Marine Heat Exchangers
Marine heat exchangers prove to be cost-saving over time and add greatly to the resale value of the boat since they have a quality cooling system installed. The system works by drawing in the water the ship or boat is navigating through, or a coolant, and circulating it into the engine cooling system. Shell and tube heat exchangers or plate heat exchangers are common models used in marine applications. The process is similar for both exchangers: the cooling liquid absorbs heat from the engine and engine oil and transports it away, keeping the engine temperature at a moderate level and allowing for the engine oil to stay cool enough to lubricate the mechanism. Oil coolers are a vital part of a well maintained engine system. The heated water is then released through an exhaust system into the body of water.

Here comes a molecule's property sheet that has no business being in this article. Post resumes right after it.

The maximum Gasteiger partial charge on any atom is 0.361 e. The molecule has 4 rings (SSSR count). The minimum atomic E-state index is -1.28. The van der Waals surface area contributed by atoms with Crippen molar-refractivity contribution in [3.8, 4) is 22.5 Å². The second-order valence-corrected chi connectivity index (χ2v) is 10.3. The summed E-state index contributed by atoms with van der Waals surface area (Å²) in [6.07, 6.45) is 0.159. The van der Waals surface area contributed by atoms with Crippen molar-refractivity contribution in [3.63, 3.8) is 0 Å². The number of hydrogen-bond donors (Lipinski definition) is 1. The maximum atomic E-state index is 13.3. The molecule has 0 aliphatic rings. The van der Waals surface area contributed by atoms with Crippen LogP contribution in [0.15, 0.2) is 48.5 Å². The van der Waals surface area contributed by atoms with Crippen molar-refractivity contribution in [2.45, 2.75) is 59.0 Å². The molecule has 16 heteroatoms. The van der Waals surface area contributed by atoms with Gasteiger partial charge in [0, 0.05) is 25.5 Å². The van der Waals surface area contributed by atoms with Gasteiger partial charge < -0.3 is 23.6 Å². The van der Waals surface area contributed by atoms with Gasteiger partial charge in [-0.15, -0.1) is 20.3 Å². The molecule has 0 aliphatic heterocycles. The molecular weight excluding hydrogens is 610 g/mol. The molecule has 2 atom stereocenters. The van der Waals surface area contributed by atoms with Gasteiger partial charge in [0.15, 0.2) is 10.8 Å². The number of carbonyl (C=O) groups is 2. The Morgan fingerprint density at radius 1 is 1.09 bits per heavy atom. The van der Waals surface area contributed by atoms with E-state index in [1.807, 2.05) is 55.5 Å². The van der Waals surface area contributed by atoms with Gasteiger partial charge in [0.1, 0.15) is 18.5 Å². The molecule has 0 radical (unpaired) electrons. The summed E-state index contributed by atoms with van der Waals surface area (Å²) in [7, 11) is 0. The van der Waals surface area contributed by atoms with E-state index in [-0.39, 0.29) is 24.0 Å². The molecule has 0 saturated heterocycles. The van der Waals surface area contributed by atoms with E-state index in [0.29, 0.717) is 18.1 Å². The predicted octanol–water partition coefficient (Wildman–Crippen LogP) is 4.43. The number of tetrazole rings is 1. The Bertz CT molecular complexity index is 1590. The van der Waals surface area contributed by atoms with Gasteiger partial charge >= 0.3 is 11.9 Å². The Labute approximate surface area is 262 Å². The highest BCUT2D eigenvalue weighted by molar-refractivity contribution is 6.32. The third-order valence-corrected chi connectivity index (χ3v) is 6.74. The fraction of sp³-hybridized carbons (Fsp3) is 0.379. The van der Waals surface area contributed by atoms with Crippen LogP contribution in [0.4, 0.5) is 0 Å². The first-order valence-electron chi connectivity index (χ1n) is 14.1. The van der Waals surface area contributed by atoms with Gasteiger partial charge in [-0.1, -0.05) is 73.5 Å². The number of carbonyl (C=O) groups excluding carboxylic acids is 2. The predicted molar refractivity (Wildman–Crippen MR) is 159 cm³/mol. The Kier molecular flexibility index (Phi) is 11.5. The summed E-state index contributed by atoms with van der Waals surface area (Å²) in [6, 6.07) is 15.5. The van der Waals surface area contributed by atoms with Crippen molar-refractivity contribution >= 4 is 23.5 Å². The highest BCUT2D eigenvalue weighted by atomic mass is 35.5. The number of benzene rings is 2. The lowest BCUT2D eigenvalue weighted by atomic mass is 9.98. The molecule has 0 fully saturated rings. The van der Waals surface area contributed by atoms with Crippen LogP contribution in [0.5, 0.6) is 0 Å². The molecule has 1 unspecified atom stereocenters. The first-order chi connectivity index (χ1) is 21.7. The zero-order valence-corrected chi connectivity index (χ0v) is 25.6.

Two types of water can be used: raw water or fresh water. Raw water is the water directly drawn into the engine. This can prove costly if using sea water as the salt content of the water over time corrodes the interior of the engine and leaves residue in the exhaust system. While it is a cheaper and simpler option in the short-term, using raw water in a marine heat exchanger will require the engine to be replaced eventually. Water conditions and rate of corrosion change depending on location and materials used, and therefore it is hard to predict how long it would take for an engine to deteriorate enough for replacement, and since engines are mostly hidden in boats and ships, it is hard to measure the damage. Another option for marine engine cooling is using fresh water, or a coolant in the system. This is more expensive to purchase and install, but will preserve the interior of the engine for a much longer time. Another advantage to a quality cooling system is during the winterizing process. This is necessary for preventing damage to a boat's engine during the cold winter months from freezing and compression or expansion. Ships also need to be properly engineered to prevent cooling system leakage and damage to the interior of the boat.